Carmen Gordon floats through her studio, a renovated original homestead on her Carthage farm. Built in 1901, Oak Hollow Studios is the envy of any millennial Cottagecore style guide. But her studio doesn’t exclusively serve as a space for creating her paintings; Carmen also offers lessons and hosts nationally recognized artists for workshops.
From a north-facing window, buttery sunlight spills over a dutifully curated tableau of antiques, feathers, antlers, dried flowers, seashells, and the skeletons of small mammals, as well as a series of jewel-toned works in progress.
All photos contributed.
“I found this umbrella in the corner of some antique store,” said Carmen, gesturing towards her award-winning charcoal painting, “Forsaken.” “I could tell immediately that there was something special there. You can tell that it came from a time before these things were mass-produced, so you’d have to mend it over the course of its life — reattach those tassels, and whatnot. So, I picked it up and thought it looked pretty well-loved. I remember thinking about who it had sheltered from the rain — and even the kisses that were stolen beneath it.”
This painting, “Forsaken,” placed in the American Women Artists Association 25th annual summer exhibition, and was originally to be displayed in Atlanta, but the exhibition went virtual due to the pandemic. However, one of Carmen’s latest oil paintings, “Weathering the Storm,” can be viewed in-person inside the newly renovated wing of the Country Club of North Carolina.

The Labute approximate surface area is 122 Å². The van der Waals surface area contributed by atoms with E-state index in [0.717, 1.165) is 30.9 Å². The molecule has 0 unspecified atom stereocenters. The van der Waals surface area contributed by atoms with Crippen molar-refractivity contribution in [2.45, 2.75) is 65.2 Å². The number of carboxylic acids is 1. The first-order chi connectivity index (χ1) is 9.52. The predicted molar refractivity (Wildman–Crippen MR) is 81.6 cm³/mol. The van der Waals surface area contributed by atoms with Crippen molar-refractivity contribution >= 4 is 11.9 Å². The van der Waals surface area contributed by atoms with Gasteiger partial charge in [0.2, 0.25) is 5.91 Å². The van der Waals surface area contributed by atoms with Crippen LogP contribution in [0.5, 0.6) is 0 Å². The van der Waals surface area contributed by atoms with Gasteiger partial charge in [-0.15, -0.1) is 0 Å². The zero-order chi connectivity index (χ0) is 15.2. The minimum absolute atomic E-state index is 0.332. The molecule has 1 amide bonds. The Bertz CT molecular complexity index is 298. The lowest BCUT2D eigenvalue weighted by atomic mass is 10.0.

“Rather than redecorating with generic stock art, CCNC decided to invest in local art by hosting a call for submissions,” said Carmen. “They eventually narrowed it down to a few finalists, and now my work is hanging there. I often draw upon my surroundings for inspiration. My fiancé and I were walking around the property, surveying the damage after a hurricane blew through. We found this intact and untouched bird’s nest perfectly cradled in the cup of a branch. I got stuck on this concept of this fragile thing surviving those gale-force winds, the brilliant engineering of the birds.”
A native of Maine, Carmen attended Paire College of the Arts in Connecticut before relocating to Moore County with her family in 1986. Her late husband, Gary Gordon, was posthumously awarded the Medal of Honor in recognition of his heroism during the Battle of Mogadishu in 1993. His actions are portrayed in the 2001 film, “Blackhawk Down.”
“I married fairly young, had kids — but I was always creating,” said Carmen. “I had those dreams of being classically trained. When my daughter Brittany went to college, I realized that I was eligible for tuition as well. In 2008, I received the Special Operations Fund Scholarship, which made it possible for me to study at the local Atelier for three years, and then another month in New York at the Grand Central Academy.”
At the Academy of Classical Design in Southern Pines, Carmen studied under classical realism giants D. Jeffrey Mims and Paul S. Brown. Despite her extensive training, Carmen insists: “Being an artist is just different – you don’t go to school for four years and reach your full potential. You’re learning and developing throughout your entire life.”
For information on commissions, please contact Carmen Gordon at [email protected]
~Written by Sandhills Sentinel Reporter Shelby Herbert.